Understanding How Disability Insurance Protects Your Income

Disability Insurance

From cancer to nerve damage to back pain, there are a variety of medical conditions that could make you eligible to receive disability insurance benefits. While some people understand just how important having a disability insurance policy is, many don’t fully understand how it works.

If you’re thinking about getting a policy, you should do so now. But before you do, here are some tips to help you better understand how disability insurance protects your income.

Disability Benefits Cover Future Unearned Income

Disability insurance is not health insurance — it’s income insurance. When an illness or injury prohibits you from working, disability insurance benefits kick in. You can continue to collect a portion of your regular paycheck, usually up to 60%, for the length of your policy’s benefit period.

The benefit period refers to the amount of time that you choose to collect benefits. With an individual policy you can select your own benefit period, from as little as two years all the way up until you hit retirement age. The longer the benefit period, the more you’ll pay in monthly policy premiums.

What makes disability insurance so unique is that there are no limitations as to how you can spend the benefits. Unlike health insurance, which you can only use to pay for medical care, you can use disability benefits to pay for anything. Spend them on your monthly mortgage payments, your child’s tuition, or even a family vacation.

Disability insurance makes it possible for ill and injured individuals to earn a paycheck even when they aren’t physically able to work. Get it while you’re young and choose the longest benefit period you can afford and you could collect benefits for decades even if you cannot work.

The Definition of Disability Affects Eligibility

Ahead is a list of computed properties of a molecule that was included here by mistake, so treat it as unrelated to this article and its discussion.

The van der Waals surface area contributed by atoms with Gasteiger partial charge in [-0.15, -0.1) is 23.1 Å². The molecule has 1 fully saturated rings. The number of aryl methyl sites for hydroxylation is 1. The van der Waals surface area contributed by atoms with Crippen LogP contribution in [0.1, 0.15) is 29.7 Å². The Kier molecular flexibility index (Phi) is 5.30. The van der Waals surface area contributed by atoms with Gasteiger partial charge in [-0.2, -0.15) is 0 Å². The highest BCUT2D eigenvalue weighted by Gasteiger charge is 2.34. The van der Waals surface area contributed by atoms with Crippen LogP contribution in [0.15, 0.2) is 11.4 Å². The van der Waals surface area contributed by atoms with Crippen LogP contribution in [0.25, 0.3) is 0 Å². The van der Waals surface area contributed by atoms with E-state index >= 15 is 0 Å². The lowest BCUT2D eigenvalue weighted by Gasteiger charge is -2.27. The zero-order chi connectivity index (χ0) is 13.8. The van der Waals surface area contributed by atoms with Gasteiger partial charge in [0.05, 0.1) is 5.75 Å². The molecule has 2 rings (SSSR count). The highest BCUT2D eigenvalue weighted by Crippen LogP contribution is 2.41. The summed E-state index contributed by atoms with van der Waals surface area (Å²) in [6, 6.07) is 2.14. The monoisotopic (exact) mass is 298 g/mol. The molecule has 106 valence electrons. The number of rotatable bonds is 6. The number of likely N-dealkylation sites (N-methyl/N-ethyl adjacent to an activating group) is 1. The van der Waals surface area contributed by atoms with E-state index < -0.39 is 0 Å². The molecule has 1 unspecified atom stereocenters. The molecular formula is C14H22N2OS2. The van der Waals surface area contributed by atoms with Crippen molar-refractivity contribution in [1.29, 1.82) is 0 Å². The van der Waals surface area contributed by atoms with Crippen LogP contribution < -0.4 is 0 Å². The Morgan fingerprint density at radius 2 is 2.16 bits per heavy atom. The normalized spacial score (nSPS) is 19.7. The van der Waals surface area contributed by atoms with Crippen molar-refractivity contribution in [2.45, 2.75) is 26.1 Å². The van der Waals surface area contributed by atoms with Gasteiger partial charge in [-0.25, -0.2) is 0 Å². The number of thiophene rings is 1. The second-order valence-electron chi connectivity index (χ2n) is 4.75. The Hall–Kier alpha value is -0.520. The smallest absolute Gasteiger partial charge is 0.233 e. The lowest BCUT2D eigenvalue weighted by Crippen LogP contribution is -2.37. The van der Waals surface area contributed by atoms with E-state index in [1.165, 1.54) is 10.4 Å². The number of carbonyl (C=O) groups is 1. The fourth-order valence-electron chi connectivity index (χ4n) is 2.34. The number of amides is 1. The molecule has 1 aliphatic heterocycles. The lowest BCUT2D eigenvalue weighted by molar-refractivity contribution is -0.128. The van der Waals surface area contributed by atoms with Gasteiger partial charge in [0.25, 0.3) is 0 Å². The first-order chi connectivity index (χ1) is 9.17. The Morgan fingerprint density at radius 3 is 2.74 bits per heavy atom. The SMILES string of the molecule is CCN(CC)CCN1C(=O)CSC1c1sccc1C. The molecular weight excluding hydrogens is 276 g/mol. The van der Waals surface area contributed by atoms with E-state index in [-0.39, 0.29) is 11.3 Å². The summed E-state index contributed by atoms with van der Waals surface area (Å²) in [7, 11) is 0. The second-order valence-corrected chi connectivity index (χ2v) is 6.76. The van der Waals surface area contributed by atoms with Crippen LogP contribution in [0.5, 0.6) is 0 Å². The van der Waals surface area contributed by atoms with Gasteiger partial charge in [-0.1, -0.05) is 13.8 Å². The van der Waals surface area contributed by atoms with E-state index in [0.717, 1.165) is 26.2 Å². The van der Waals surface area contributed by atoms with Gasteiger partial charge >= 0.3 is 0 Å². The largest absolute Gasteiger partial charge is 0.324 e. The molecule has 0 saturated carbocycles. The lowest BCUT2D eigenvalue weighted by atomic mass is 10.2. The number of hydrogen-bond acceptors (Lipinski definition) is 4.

In order to collect disability benefits, you’ll need to prove eligibility, and that starts with meeting the definition of disability.

There are a variety of definitions of disability, including:

  • Own-occupation
  • Own-occupation, not working
  • Any occupation

With an own-occupation policy you’ll be eligible to collect benefits if an injury or illness prevents you from doing all, some, or part of your current job. To qualify to collect benefits under an any occupation policy, you must be unable to work in any job whatsoever.

You’ll need to provide your insurance company with medical records and proof that your physician says you cannot work. Once the insurance company approves your claim, you’ll have to wait out the policyelimination period before you can start receiving monthly payouts. Once you start receiving benefits, you’ll earn them for as long as you are unable to work or until the benefit period ends.

Benefits Can Be Tax-Free

Some people have disability insurance coverage as part of their employee benefits package, but those benefits usually count as taxable income.


Because before they’re either paid for by your employer or with pre-tax dollars from your paycheck.

But if you take out an individual policy and pay your monthly premiums with after-tax dollars, the benefits you’ll receive will be tax-free.

If you take the max coverage of 60% of your salary, those tax-free benefits could be nearly equivalent to your current take-home pay.

Added Benefits Are Available

Disability insurance policies often include built-in benefits that provide added financial protection for no additional cost.

For example, Ameritas offers the COBRA Premium Benefit. With this benefit, Ameritas will pay $1,000 per month towards your COBRA premium for up to 18 months. Check out thisreview of Ameritas disability insurance to learn more about other built-in benefits.

Insurance companies also offer riders, which are extra benefits that you can tack onto your policy. Adding riders will increase your monthly premium, but some are well worth the cost.

One such rider is the Student Loan Repayment rider. Should you become disabled while still paying back student loans, this rider will pay your monthly benefits AND cover your monthly loan payments.

Disability Benefits Provide Protection for Retirement

Disability benefits end when you reach retirement age, so it’s important to continue to plan for your retirement as if you were still working.

You can maximize your disability insurance benefits by investing a portion of them into an IRA or similar retirement account. Think about it this way:

If you were working you would contribute a % of your weekly pay into a 401k, so continue to invest that same % in an individual IRA account. This will prevent you from falling behind on your retirement savings and you’ll have more money available when you hit retirement age and your benefits come to an end.

In Conclusion

Getting a serious medical diagnosis or suffering an injury is stressful enough. Don’t let financial troubles add to your burden.

With individual disability insurance you can collect benefits to replace the paycheck you can no longer earn, and that can alleviate financial pressure so you can focus on recovering. Without it, you’re putting your finances and your health at even greater risk.

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